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Unformatted text preview: 96-207); Section 8-3, “Glycoproteins” (pp. 230 -238);
Section 9-D, “The Secretory Pathway” (pp. 272 – 285); Section 10-3-B, “The CalciumATPase” (pp. 306 – 308); and Section 12-2-B and C “Uncompetitive and Mixed Enzyme
Inhibition” (pp. 374 – 376).
Required Prerequisites: TTU CHEM 3105, 3106, 3305 and 3306, BIOL 1401and 1402
or 1403 and 1404, or their equivalents. These courses are absolutely necessary
prerequisites. If any student has any questions about the adequacy of his/her background,
they should consult Prof. Knaff no later than the second meeting of the class.
Learning Outcome: The fully prepared student will: Understand the First and Second
Laws of Thermodynamics and how they can be applied to biological systems; be familiar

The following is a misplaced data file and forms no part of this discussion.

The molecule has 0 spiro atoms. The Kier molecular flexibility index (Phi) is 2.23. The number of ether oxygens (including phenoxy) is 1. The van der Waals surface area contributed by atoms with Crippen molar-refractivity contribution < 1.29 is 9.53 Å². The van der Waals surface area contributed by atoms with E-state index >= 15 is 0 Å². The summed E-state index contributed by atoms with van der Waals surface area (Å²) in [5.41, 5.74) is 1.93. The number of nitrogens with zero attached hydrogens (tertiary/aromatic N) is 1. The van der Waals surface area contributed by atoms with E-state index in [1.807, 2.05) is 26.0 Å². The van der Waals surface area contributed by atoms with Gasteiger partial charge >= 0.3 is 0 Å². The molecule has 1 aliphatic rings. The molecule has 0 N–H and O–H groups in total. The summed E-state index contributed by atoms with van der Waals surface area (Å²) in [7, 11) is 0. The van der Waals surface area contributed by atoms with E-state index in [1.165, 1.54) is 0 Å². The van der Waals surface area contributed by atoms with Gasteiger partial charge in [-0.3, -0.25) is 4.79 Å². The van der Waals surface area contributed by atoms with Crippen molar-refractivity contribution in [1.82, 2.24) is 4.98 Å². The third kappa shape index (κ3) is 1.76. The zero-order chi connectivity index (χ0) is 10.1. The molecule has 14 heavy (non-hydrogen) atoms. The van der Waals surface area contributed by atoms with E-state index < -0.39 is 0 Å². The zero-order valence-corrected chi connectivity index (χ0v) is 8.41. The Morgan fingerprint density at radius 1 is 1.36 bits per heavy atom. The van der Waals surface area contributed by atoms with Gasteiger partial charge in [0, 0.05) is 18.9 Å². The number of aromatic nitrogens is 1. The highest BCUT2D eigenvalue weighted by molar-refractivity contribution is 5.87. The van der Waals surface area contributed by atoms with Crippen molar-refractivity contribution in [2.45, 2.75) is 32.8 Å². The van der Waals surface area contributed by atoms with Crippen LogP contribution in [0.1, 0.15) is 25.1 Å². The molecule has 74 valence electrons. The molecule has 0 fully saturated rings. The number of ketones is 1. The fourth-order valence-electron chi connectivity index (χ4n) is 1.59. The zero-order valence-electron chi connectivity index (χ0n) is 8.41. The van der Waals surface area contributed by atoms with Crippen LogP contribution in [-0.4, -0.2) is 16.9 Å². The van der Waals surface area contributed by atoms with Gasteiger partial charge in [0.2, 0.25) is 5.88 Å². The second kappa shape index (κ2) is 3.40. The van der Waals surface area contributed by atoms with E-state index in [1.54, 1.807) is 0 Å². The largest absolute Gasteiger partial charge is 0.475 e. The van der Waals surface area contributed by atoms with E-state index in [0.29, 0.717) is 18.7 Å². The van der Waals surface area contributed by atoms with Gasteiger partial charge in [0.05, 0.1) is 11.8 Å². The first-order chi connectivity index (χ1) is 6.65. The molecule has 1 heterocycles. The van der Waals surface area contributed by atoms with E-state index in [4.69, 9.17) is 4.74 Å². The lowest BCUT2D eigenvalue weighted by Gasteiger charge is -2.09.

with acid-base properties of biomolecules and be able to calculate quantities such as pKa
values and isoelectric points; be fully familiar with the structure and chemical properties
of all of the basic biomolecules (i.e., sugars, amino acids, nucleotides and nucleosides,
lipids, and amino acids); understand the role of phospholipids as structural elements in
biological membranes and the properties of proteins associated with these membranes; be
familiar with the chemical principles involved in the assembly, from simpler precursors,
of biological macromolecules (e.g., oligo- and polysaccharides, DNA and proteins);
understand the chemical principles involved in sequencing DNA and proteins; understand
how myoglobin and hemoglobin function as oxygen-binding proteins; be familiar with
the principles of chemical kinetics and transition-state theory; be familiar with the most
common ways in which enzymes catalyze reactions; understand the principles of allosteric regulation of enzyme activity; and...
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This document was uploaded on 03/17/2014.
- Fall '14